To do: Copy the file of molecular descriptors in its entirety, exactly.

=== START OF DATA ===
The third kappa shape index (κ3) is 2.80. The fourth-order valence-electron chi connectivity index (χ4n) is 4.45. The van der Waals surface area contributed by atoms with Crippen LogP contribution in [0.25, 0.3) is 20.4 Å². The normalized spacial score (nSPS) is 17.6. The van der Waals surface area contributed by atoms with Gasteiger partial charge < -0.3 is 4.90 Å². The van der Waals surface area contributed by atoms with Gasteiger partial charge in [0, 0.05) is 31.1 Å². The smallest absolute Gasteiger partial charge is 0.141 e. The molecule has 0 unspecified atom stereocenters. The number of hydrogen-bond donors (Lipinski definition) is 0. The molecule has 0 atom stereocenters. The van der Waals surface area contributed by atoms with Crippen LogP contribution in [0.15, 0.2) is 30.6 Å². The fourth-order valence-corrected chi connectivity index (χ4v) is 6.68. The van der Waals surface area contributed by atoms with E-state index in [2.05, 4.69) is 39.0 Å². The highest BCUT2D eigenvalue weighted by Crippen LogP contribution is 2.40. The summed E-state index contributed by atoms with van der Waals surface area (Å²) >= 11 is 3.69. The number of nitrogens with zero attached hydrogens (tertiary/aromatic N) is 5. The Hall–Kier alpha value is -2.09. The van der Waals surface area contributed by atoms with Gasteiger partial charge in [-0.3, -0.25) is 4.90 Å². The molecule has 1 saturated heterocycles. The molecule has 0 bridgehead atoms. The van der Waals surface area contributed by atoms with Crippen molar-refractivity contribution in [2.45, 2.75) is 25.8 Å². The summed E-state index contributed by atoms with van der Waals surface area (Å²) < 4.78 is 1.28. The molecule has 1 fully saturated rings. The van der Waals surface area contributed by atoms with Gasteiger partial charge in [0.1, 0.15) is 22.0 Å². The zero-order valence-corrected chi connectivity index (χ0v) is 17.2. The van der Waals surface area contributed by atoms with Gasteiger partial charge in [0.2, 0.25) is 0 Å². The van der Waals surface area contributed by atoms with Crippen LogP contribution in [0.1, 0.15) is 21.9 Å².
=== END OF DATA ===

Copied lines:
The third kappa shape index (κ3) is 2.80. The fourth-order valence-electron chi connectivity index (χ4n) is 4.45. The van der Waals surface area contributed by atoms with Crippen LogP contribution in [0.25, 0.3) is 20.4 Å². The normalized spacial score (nSPS) is 17.6. The van der Waals surface area contributed by atoms with Gasteiger partial charge < -0.3 is 4.90 Å². The van der Waals surface area contributed by atoms with Gasteiger partial charge in [0, 0.05) is 31.1 Å². The smallest absolute Gasteiger partial charge is 0.141 e. The molecule has 0 unspecified atom stereocenters. The number of hydrogen-bond donors (Lipinski definition) is 0. The molecule has 0 atom stereocenters. The van der Waals surface area contributed by atoms with Crippen LogP contribution in [0.15, 0.2) is 30.6 Å². The fourth-order valence-corrected chi connectivity index (χ4v) is 6.68. The van der Waals surface area contributed by atoms with E-state index in [2.05, 4.69) is 39.0 Å². The highest BCUT2D eigenvalue weighted by Crippen LogP contribution is 2.40. The summed E-state index contributed by atoms with van der Waals surface area (Å²) >= 11 is 3.69. The number of nitrogens with zero attached hydrogens (tertiary/aromatic N) is 5. The Hall–Kier alpha value is -2.09. The van der Waals surface area contributed by atoms with Gasteiger partial charge in [-0.3, -0.25) is 4.90 Å². The molecule has 1 saturated heterocycles. The molecule has 0 bridgehead atoms. The van der Waals surface area contributed by atoms with Crippen molar-refractivity contribution in [2.45, 2.75) is 25.8 Å². The summed E-state index contributed by atoms with van der Waals surface area (Å²) < 4.78 is 1.28. The molecule has 1 fully saturated rings. The van der Waals surface area contributed by atoms with Gasteiger partial charge in [0.1, 0.15) is 22.0 Å². The zero-order valence-corrected chi connectivity index (χ0v) is 17.2. The van der Waals surface area contributed by atoms with Gasteiger partial charge in [0.2, 0.25) is 0 Å². The van der Waals surface area contributed by atoms with Crippen LogP contribution in [0.1, 0.15) is 21.9 Å².